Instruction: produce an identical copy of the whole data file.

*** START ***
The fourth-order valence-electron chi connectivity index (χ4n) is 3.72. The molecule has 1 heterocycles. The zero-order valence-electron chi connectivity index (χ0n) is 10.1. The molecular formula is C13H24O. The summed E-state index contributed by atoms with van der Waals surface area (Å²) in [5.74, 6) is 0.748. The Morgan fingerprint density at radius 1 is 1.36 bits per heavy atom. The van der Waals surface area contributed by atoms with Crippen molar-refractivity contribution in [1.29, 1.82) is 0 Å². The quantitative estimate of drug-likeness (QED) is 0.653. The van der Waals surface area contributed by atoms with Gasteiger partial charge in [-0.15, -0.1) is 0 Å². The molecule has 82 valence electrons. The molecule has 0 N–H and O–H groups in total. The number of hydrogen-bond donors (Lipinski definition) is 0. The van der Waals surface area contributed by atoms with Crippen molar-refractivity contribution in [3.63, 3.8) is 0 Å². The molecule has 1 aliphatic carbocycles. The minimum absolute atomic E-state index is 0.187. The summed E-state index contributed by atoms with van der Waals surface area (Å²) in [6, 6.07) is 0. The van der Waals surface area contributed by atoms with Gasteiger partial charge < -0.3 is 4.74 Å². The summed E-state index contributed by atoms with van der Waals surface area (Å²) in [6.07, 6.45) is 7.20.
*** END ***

The fourth-order valence-electron chi connectivity index (χ4n) is 3.72. The molecule has 1 heterocycles. The zero-order valence-electron chi connectivity index (χ0n) is 10.1. The molecular formula is C13H24O. The summed E-state index contributed by atoms with van der Waals surface area (Å²) in [5.74, 6) is 0.748. The Morgan fingerprint density at radius 1 is 1.36 bits per heavy atom. The van der Waals surface area contributed by atoms with Crippen molar-refractivity contribution in [1.29, 1.82) is 0 Å². The quantitative estimate of drug-likeness (QED) is 0.653. The van der Waals surface area contributed by atoms with Gasteiger partial charge in [-0.15, -0.1) is 0 Å². The molecule has 82 valence electrons. The molecule has 0 N–H and O–H groups in total. The number of hydrogen-bond donors (Lipinski definition) is 0. The van der Waals surface area contributed by atoms with Crippen molar-refractivity contribution in [3.63, 3.8) is 0 Å². The molecule has 1 aliphatic carbocycles. The minimum absolute atomic E-state index is 0.187. The summed E-state index contributed by atoms with van der Waals surface area (Å²) in [6, 6.07) is 0. The van der Waals surface area contributed by atoms with Gasteiger partial charge < -0.3 is 4.74 Å². The summed E-state index contributed by atoms with van der Waals surface area (Å²) in [6.07, 6.45) is 7.20.